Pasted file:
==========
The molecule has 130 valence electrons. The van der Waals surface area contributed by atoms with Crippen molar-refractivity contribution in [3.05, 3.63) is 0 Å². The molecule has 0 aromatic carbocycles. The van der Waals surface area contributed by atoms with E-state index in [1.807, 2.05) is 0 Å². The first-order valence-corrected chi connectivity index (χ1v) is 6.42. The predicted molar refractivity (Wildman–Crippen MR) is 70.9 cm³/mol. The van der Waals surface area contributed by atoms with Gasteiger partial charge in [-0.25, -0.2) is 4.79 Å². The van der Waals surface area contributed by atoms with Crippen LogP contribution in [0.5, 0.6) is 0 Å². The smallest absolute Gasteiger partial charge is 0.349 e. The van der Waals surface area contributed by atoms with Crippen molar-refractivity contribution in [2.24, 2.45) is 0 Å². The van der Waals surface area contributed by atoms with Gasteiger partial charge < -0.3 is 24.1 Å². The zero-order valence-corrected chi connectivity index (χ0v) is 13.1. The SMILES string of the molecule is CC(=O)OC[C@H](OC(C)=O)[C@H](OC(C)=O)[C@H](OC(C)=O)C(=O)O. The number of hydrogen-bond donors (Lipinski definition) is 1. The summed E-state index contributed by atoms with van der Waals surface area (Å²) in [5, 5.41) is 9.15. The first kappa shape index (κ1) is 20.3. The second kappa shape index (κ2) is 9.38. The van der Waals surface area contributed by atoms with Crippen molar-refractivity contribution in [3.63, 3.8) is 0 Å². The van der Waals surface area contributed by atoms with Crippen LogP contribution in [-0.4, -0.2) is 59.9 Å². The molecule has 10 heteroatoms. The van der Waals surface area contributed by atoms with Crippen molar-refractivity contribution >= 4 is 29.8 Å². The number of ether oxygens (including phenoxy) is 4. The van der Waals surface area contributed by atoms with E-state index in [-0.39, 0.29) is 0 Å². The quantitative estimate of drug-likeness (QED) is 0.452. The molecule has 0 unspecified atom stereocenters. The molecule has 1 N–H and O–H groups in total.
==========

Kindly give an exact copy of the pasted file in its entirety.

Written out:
The molecule has 130 valence electrons. The van der Waals surface area contributed by atoms with Crippen molar-refractivity contribution in [3.05, 3.63) is 0 Å². The molecule has 0 aromatic carbocycles. The van der Waals surface area contributed by atoms with E-state index in [1.807, 2.05) is 0 Å². The first-order valence-corrected chi connectivity index (χ1v) is 6.42. The predicted molar refractivity (Wildman–Crippen MR) is 70.9 cm³/mol. The van der Waals surface area contributed by atoms with Gasteiger partial charge in [-0.25, -0.2) is 4.79 Å². The van der Waals surface area contributed by atoms with Crippen LogP contribution in [0.5, 0.6) is 0 Å². The smallest absolute Gasteiger partial charge is 0.349 e. The van der Waals surface area contributed by atoms with Crippen molar-refractivity contribution in [2.24, 2.45) is 0 Å². The van der Waals surface area contributed by atoms with Gasteiger partial charge < -0.3 is 24.1 Å². The zero-order valence-corrected chi connectivity index (χ0v) is 13.1. The SMILES string of the molecule is CC(=O)OC[C@H](OC(C)=O)[C@H](OC(C)=O)[C@H](OC(C)=O)C(=O)O. The number of hydrogen-bond donors (Lipinski definition) is 1. The summed E-state index contributed by atoms with van der Waals surface area (Å²) in [5, 5.41) is 9.15. The first kappa shape index (κ1) is 20.3. The second kappa shape index (κ2) is 9.38. The van der Waals surface area contributed by atoms with Crippen molar-refractivity contribution in [3.63, 3.8) is 0 Å². The van der Waals surface area contributed by atoms with Crippen LogP contribution in [-0.4, -0.2) is 59.9 Å². The molecule has 10 heteroatoms. The van der Waals surface area contributed by atoms with Crippen molar-refractivity contribution >= 4 is 29.8 Å². The number of ether oxygens (including phenoxy) is 4. The van der Waals surface area contributed by atoms with E-state index in [-0.39, 0.29) is 0 Å². The quantitative estimate of drug-likeness (QED) is 0.452. The molecule has 0 unspecified atom stereocenters. The molecule has 1 N–H and O–H groups in total.